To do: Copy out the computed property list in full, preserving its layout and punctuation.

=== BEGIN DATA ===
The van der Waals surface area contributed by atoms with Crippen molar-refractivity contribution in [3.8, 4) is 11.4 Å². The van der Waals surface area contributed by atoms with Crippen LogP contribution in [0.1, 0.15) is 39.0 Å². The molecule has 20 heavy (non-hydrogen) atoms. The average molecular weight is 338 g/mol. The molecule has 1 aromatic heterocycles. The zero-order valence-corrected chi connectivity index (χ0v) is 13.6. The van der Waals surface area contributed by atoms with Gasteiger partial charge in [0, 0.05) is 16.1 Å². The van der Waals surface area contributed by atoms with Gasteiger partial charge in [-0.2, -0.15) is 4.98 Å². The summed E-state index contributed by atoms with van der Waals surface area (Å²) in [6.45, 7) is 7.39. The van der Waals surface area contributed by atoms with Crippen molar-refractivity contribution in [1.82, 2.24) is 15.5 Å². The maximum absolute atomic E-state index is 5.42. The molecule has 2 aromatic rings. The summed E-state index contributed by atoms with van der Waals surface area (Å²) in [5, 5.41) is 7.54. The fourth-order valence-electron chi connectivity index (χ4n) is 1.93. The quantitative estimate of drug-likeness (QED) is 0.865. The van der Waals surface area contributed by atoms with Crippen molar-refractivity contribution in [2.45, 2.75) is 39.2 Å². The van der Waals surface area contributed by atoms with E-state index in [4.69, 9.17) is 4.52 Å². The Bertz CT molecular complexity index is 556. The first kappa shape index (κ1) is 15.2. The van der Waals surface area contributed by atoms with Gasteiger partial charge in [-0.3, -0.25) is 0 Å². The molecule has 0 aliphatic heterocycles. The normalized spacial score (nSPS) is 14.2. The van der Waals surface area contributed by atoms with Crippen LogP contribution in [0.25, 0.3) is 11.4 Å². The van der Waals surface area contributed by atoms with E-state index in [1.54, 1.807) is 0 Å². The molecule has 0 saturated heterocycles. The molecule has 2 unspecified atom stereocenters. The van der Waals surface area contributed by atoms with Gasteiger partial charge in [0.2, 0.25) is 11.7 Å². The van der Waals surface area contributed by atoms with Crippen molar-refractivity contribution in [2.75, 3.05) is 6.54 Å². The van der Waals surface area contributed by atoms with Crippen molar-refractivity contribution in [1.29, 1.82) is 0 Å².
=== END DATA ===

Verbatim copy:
The van der Waals surface area contributed by atoms with Crippen molar-refractivity contribution in [3.8, 4) is 11.4 Å². The van der Waals surface area contributed by atoms with Crippen LogP contribution in [0.1, 0.15) is 39.0 Å². The molecule has 20 heavy (non-hydrogen) atoms. The average molecular weight is 338 g/mol. The molecule has 1 aromatic heterocycles. The zero-order valence-corrected chi connectivity index (χ0v) is 13.6. The van der Waals surface area contributed by atoms with Gasteiger partial charge in [0, 0.05) is 16.1 Å². The van der Waals surface area contributed by atoms with Gasteiger partial charge in [-0.2, -0.15) is 4.98 Å². The summed E-state index contributed by atoms with van der Waals surface area (Å²) in [6.45, 7) is 7.39. The van der Waals surface area contributed by atoms with Crippen molar-refractivity contribution in [1.82, 2.24) is 15.5 Å². The maximum absolute atomic E-state index is 5.42. The molecule has 2 aromatic rings. The summed E-state index contributed by atoms with van der Waals surface area (Å²) in [5, 5.41) is 7.54. The fourth-order valence-electron chi connectivity index (χ4n) is 1.93. The quantitative estimate of drug-likeness (QED) is 0.865. The van der Waals surface area contributed by atoms with Crippen molar-refractivity contribution in [2.45, 2.75) is 39.2 Å². The van der Waals surface area contributed by atoms with E-state index in [4.69, 9.17) is 4.52 Å². The Bertz CT molecular complexity index is 556. The first kappa shape index (κ1) is 15.2. The van der Waals surface area contributed by atoms with Gasteiger partial charge in [-0.3, -0.25) is 0 Å². The molecule has 0 aliphatic heterocycles. The normalized spacial score (nSPS) is 14.2. The van der Waals surface area contributed by atoms with Crippen LogP contribution in [0.25, 0.3) is 11.4 Å². The van der Waals surface area contributed by atoms with E-state index in [1.54, 1.807) is 0 Å². The molecule has 0 saturated heterocycles. The molecule has 2 unspecified atom stereocenters. The van der Waals surface area contributed by atoms with Gasteiger partial charge in [0.2, 0.25) is 11.7 Å². The van der Waals surface area contributed by atoms with Crippen molar-refractivity contribution in [2.75, 3.05) is 6.54 Å². The van der Waals surface area contributed by atoms with Crippen molar-refractivity contribution in [1.29, 1.82) is 0 Å².